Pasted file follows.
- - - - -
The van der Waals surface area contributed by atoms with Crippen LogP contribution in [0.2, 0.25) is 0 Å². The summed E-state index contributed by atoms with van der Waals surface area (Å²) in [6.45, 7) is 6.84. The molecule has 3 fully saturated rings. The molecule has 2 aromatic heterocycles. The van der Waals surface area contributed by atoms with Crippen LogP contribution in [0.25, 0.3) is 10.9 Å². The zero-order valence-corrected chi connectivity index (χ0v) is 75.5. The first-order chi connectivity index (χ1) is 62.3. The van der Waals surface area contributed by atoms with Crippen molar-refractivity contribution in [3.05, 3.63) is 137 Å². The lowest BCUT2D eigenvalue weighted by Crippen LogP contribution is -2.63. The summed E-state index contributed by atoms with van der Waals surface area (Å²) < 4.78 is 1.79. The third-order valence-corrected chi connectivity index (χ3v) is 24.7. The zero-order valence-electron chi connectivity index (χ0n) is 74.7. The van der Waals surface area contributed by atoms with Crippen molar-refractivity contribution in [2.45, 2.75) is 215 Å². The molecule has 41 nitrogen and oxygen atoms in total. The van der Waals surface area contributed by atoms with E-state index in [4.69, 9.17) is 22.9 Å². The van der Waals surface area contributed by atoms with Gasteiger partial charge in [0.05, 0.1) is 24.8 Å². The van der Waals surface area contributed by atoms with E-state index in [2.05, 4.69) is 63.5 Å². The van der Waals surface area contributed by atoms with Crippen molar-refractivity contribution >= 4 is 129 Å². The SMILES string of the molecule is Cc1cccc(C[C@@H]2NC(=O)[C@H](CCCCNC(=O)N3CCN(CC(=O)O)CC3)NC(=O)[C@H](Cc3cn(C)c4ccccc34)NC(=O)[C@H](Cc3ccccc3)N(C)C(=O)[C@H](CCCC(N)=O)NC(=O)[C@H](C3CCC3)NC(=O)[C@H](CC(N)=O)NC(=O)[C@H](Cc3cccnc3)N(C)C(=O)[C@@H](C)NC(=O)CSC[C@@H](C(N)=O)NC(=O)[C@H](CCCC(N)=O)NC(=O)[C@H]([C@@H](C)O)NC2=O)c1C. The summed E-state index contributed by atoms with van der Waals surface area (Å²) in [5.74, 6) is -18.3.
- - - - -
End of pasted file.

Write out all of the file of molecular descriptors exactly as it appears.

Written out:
The van der Waals surface area contributed by atoms with Crippen LogP contribution in [0.2, 0.25) is 0 Å². The summed E-state index contributed by atoms with van der Waals surface area (Å²) in [6.45, 7) is 6.84. The molecule has 3 fully saturated rings. The molecule has 2 aromatic heterocycles. The van der Waals surface area contributed by atoms with Crippen LogP contribution in [0.25, 0.3) is 10.9 Å². The zero-order valence-corrected chi connectivity index (χ0v) is 75.5. The first-order chi connectivity index (χ1) is 62.3. The van der Waals surface area contributed by atoms with Crippen molar-refractivity contribution in [3.05, 3.63) is 137 Å². The lowest BCUT2D eigenvalue weighted by Crippen LogP contribution is -2.63. The summed E-state index contributed by atoms with van der Waals surface area (Å²) < 4.78 is 1.79. The third-order valence-corrected chi connectivity index (χ3v) is 24.7. The zero-order valence-electron chi connectivity index (χ0n) is 74.7. The van der Waals surface area contributed by atoms with Crippen molar-refractivity contribution in [2.45, 2.75) is 215 Å². The molecule has 41 nitrogen and oxygen atoms in total. The van der Waals surface area contributed by atoms with E-state index in [4.69, 9.17) is 22.9 Å². The van der Waals surface area contributed by atoms with Gasteiger partial charge in [0.05, 0.1) is 24.8 Å². The van der Waals surface area contributed by atoms with E-state index in [2.05, 4.69) is 63.5 Å². The van der Waals surface area contributed by atoms with Crippen molar-refractivity contribution >= 4 is 129 Å². The SMILES string of the molecule is Cc1cccc(C[C@@H]2NC(=O)[C@H](CCCCNC(=O)N3CCN(CC(=O)O)CC3)NC(=O)[C@H](Cc3cn(C)c4ccccc34)NC(=O)[C@H](Cc3ccccc3)N(C)C(=O)[C@H](CCCC(N)=O)NC(=O)[C@H](C3CCC3)NC(=O)[C@H](CC(N)=O)NC(=O)[C@H](Cc3cccnc3)N(C)C(=O)[C@@H](C)NC(=O)CSC[C@@H](C(N)=O)NC(=O)[C@H](CCCC(N)=O)NC(=O)[C@H]([C@@H](C)O)NC2=O)c1C. The summed E-state index contributed by atoms with van der Waals surface area (Å²) in [5.74, 6) is -18.3.